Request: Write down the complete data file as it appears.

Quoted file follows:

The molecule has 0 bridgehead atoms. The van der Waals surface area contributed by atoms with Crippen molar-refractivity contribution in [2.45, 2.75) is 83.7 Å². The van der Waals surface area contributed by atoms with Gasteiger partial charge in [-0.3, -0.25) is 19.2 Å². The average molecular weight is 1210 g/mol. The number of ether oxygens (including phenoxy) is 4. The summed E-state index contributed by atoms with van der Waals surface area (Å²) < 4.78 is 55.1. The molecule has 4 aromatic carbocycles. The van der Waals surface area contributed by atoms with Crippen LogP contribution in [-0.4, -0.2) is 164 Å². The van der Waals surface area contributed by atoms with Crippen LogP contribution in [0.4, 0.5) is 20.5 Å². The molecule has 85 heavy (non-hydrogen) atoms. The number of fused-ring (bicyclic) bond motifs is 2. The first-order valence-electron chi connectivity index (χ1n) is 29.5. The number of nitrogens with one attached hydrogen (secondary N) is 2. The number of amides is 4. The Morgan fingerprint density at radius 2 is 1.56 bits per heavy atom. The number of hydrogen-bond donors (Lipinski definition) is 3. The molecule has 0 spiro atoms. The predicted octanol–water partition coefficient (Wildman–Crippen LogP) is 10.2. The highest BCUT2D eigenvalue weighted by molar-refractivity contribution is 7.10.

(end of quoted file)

The molecule has 0 bridgehead atoms. The van der Waals surface area contributed by atoms with Crippen molar-refractivity contribution in [2.45, 2.75) is 83.7 Å². The van der Waals surface area contributed by atoms with Gasteiger partial charge in [-0.3, -0.25) is 19.2 Å². The average molecular weight is 1210 g/mol. The number of ether oxygens (including phenoxy) is 4. The summed E-state index contributed by atoms with van der Waals surface area (Å²) < 4.78 is 55.1. The molecule has 4 aromatic carbocycles. The van der Waals surface area contributed by atoms with Crippen LogP contribution in [-0.4, -0.2) is 164 Å². The van der Waals surface area contributed by atoms with Crippen LogP contribution in [0.4, 0.5) is 20.5 Å². The molecule has 85 heavy (non-hydrogen) atoms. The number of fused-ring (bicyclic) bond motifs is 2. The first-order valence-electron chi connectivity index (χ1n) is 29.5. The number of nitrogens with one attached hydrogen (secondary N) is 2. The number of amides is 4. The Morgan fingerprint density at radius 2 is 1.56 bits per heavy atom. The number of hydrogen-bond donors (Lipinski definition) is 3. The molecule has 0 spiro atoms. The predicted octanol–water partition coefficient (Wildman–Crippen LogP) is 10.2. The highest BCUT2D eigenvalue weighted by molar-refractivity contribution is 7.10.